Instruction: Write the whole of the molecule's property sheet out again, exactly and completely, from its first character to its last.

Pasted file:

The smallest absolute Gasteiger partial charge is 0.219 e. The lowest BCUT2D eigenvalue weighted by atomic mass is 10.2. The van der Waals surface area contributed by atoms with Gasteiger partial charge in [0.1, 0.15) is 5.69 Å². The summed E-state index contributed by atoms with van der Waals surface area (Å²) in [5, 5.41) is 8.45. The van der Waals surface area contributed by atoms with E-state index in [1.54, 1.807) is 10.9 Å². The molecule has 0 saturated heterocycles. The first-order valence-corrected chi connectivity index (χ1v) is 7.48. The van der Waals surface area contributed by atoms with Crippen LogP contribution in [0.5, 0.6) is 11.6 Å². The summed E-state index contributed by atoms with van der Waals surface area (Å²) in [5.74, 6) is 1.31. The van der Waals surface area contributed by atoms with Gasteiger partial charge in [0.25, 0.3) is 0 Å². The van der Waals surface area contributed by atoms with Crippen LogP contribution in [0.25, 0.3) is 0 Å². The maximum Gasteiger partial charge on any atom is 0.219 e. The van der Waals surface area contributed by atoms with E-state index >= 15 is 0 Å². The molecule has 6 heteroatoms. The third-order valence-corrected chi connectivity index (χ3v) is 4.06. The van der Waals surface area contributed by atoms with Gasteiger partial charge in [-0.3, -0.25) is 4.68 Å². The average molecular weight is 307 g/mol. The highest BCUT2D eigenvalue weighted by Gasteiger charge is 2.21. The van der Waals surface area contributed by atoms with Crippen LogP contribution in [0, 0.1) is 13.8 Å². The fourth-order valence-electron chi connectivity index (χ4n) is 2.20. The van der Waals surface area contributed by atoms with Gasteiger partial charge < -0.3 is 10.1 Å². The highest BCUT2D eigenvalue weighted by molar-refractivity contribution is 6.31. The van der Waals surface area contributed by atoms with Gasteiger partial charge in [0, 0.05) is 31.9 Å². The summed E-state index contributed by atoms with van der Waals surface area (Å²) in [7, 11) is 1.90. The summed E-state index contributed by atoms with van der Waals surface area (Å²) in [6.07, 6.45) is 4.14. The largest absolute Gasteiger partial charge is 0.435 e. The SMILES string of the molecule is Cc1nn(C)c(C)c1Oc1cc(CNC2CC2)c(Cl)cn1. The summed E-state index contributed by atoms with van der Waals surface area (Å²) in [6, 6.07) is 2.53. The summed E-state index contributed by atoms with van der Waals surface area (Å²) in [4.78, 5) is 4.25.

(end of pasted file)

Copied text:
The smallest absolute Gasteiger partial charge is 0.219 e. The lowest BCUT2D eigenvalue weighted by atomic mass is 10.2. The van der Waals surface area contributed by atoms with Gasteiger partial charge in [0.1, 0.15) is 5.69 Å². The summed E-state index contributed by atoms with van der Waals surface area (Å²) in [5, 5.41) is 8.45. The van der Waals surface area contributed by atoms with E-state index in [1.54, 1.807) is 10.9 Å². The molecule has 0 saturated heterocycles. The first-order valence-corrected chi connectivity index (χ1v) is 7.48. The van der Waals surface area contributed by atoms with Crippen LogP contribution in [0.5, 0.6) is 11.6 Å². The summed E-state index contributed by atoms with van der Waals surface area (Å²) in [5.74, 6) is 1.31. The van der Waals surface area contributed by atoms with Gasteiger partial charge in [0.25, 0.3) is 0 Å². The van der Waals surface area contributed by atoms with Crippen LogP contribution in [0.25, 0.3) is 0 Å². The maximum Gasteiger partial charge on any atom is 0.219 e. The van der Waals surface area contributed by atoms with E-state index >= 15 is 0 Å². The molecule has 6 heteroatoms. The third-order valence-corrected chi connectivity index (χ3v) is 4.06. The van der Waals surface area contributed by atoms with Gasteiger partial charge in [-0.3, -0.25) is 4.68 Å². The average molecular weight is 307 g/mol. The highest BCUT2D eigenvalue weighted by Gasteiger charge is 2.21. The van der Waals surface area contributed by atoms with Crippen LogP contribution in [0, 0.1) is 13.8 Å². The fourth-order valence-electron chi connectivity index (χ4n) is 2.20. The van der Waals surface area contributed by atoms with Gasteiger partial charge < -0.3 is 10.1 Å². The highest BCUT2D eigenvalue weighted by molar-refractivity contribution is 6.31. The van der Waals surface area contributed by atoms with Gasteiger partial charge in [0, 0.05) is 31.9 Å². The summed E-state index contributed by atoms with van der Waals surface area (Å²) in [7, 11) is 1.90. The summed E-state index contributed by atoms with van der Waals surface area (Å²) in [6.07, 6.45) is 4.14. The largest absolute Gasteiger partial charge is 0.435 e. The SMILES string of the molecule is Cc1nn(C)c(C)c1Oc1cc(CNC2CC2)c(Cl)cn1. The summed E-state index contributed by atoms with van der Waals surface area (Å²) in [6, 6.07) is 2.53. The summed E-state index contributed by atoms with van der Waals surface area (Å²) in [4.78, 5) is 4.25.